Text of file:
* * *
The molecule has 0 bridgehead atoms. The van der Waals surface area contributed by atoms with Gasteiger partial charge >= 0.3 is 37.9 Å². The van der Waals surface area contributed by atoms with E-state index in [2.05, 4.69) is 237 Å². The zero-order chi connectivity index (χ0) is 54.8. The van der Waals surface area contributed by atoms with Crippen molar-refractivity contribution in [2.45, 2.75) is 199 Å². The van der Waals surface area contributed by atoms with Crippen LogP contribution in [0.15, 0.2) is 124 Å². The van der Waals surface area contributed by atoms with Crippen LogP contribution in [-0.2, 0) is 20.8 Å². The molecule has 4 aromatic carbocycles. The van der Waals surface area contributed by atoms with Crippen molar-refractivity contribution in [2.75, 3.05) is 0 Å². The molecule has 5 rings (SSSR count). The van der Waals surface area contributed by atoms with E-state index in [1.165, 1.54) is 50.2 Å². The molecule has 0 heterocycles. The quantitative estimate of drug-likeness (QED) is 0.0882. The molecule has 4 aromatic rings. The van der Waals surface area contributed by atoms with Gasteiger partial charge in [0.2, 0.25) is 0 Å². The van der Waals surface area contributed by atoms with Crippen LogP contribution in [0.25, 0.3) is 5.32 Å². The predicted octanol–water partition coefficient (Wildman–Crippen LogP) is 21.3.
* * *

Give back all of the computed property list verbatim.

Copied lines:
The molecule has 0 bridgehead atoms. The van der Waals surface area contributed by atoms with Gasteiger partial charge >= 0.3 is 37.9 Å². The van der Waals surface area contributed by atoms with E-state index in [2.05, 4.69) is 237 Å². The zero-order chi connectivity index (χ0) is 54.8. The van der Waals surface area contributed by atoms with Crippen molar-refractivity contribution in [2.45, 2.75) is 199 Å². The van der Waals surface area contributed by atoms with Crippen LogP contribution in [0.15, 0.2) is 124 Å². The van der Waals surface area contributed by atoms with Crippen LogP contribution in [-0.2, 0) is 20.8 Å². The molecule has 4 aromatic carbocycles. The van der Waals surface area contributed by atoms with Crippen molar-refractivity contribution in [2.75, 3.05) is 0 Å². The molecule has 5 rings (SSSR count). The van der Waals surface area contributed by atoms with E-state index in [1.165, 1.54) is 50.2 Å². The molecule has 0 heterocycles. The quantitative estimate of drug-likeness (QED) is 0.0882. The molecule has 4 aromatic rings. The van der Waals surface area contributed by atoms with Gasteiger partial charge in [0.2, 0.25) is 0 Å². The van der Waals surface area contributed by atoms with Crippen LogP contribution in [0.25, 0.3) is 5.32 Å². The predicted octanol–water partition coefficient (Wildman–Crippen LogP) is 21.3.